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Posts Tagged ‘Oregon State Bar’

Last week Nevada’s Supreme Court spared the state’s private practice lawyers from being forced to pay thousands of dollars in annual costs. The court unanimously denied an ill-considered state bar-sponsored rule petition to impose as a condition of licensure a requirement that all lawyers engaged in private practice buy professional liability insurance. The court ruled, “Having considered the petition and the comments from the State Bar and the public, we conclude that the Board of Governors has provided inadequate detail and support demonstrating that the proposed amendment to SCR 79 is appropriate.”

The Court also took particular note of its existing rule that already provides for public disclosure of whether an attorney maintains professional liability insurance.

Interestingly, in preparing its misguided rule change petition Nevada’s Board of Governors relied on data and input provided by an interested stakeholder and current market participant,“its endorsed lawyers’ malpractice insurance company and “the nation’s largest direct writer of lawyers” malpractice insurance.”

The high cost to practice.

As it is, most lawyers voluntarily carry legal malpractice insurance. But it’s one thing to do so by choice and quite another to do so by coercion. Nevada’s high court is to be saluted for its prudence in rejecting the Bar’s proposal, which would have catapulted Nevada into the uppermost ranks of the highest cost to practice jurisdictions in the U.S.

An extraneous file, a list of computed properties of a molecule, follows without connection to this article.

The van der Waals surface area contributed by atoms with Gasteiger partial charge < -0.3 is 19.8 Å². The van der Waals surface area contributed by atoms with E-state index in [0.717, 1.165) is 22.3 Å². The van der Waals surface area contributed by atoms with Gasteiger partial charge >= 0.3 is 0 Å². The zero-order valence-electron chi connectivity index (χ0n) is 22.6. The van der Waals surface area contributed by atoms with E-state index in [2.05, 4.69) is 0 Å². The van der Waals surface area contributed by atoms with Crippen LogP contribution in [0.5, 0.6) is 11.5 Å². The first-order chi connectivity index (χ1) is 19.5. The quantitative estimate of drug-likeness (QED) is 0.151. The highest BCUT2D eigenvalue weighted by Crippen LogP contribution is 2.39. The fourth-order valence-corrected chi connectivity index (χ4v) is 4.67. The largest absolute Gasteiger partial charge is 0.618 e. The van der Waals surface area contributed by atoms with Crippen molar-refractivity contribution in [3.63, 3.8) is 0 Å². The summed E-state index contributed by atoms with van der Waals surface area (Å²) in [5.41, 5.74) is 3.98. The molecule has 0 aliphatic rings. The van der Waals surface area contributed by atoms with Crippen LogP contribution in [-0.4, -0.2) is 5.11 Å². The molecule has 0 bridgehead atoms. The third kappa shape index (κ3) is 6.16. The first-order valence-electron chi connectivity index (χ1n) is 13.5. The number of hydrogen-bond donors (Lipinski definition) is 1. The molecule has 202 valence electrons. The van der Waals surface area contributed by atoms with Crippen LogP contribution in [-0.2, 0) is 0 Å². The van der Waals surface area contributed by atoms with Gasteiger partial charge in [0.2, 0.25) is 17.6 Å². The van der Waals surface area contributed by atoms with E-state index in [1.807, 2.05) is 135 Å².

At least, for now, Oregon has the dubious distinction of remaining king of the high cost mountain.

But high cost contenders remain. Mandatory bar association leaders apparently love nothing more than finding new ways to scorch their members with new practice pains and greater financial burdens, especially for those in private practice. Indeed, as of the first of the this year, to keep their tickets to practice Idaho private practice lawyers are now required to submit “proof of current professional liability insurance coverage at the minimum limit of $100,000 per occurrence/$300,000 annual aggregate.”

That resolution passed in Idaho by a scant 51% to 49% vote of bar members. It’s unclear how many Idaho private practice lawyers voted or were even aware of the proposal. I suspect not many. Moreover, had the word gotten out in time as it barely did in Nevada, the outcome might have been much different.

Anecdotally, for example, in July I exchanged emails with a Nevada lawyer also licensed in Idaho. While objecting to the proposed Nevada insurance mandate, he expressed concern should Idaho follow with a similar requirement. He was floored to learn that not only had it already been considered in Idaho — but that even now he was subject to the new rule as of January 1, 2018!

No remedy.

Besides significantly increasing the cost to practice, mandatory professional liability insurance is no remedy for the victims of a lawyer’s intentional acts or omissions and criminal or fraudulent conduct. Why? Because these acts along with numerous others fall under common policy exclusions that too often foreclose relief to claimants. Insurers don’t cover intentional, criminal or fraudulent acts. In addition, mandatory insurance is not designed to protect the public — but to protect the insured. I discussed some of this in my “No lawyer love in Nevada” July blog post.

Finally, Washington lawyers in private practice should remain vigilant lest they be caught unaware like their next door neighbors. Mandatory bars are notorious copy cats. And the folks running the Washington Bar are particularly adept at giving it to their members.

File:Aprilmaze.jpg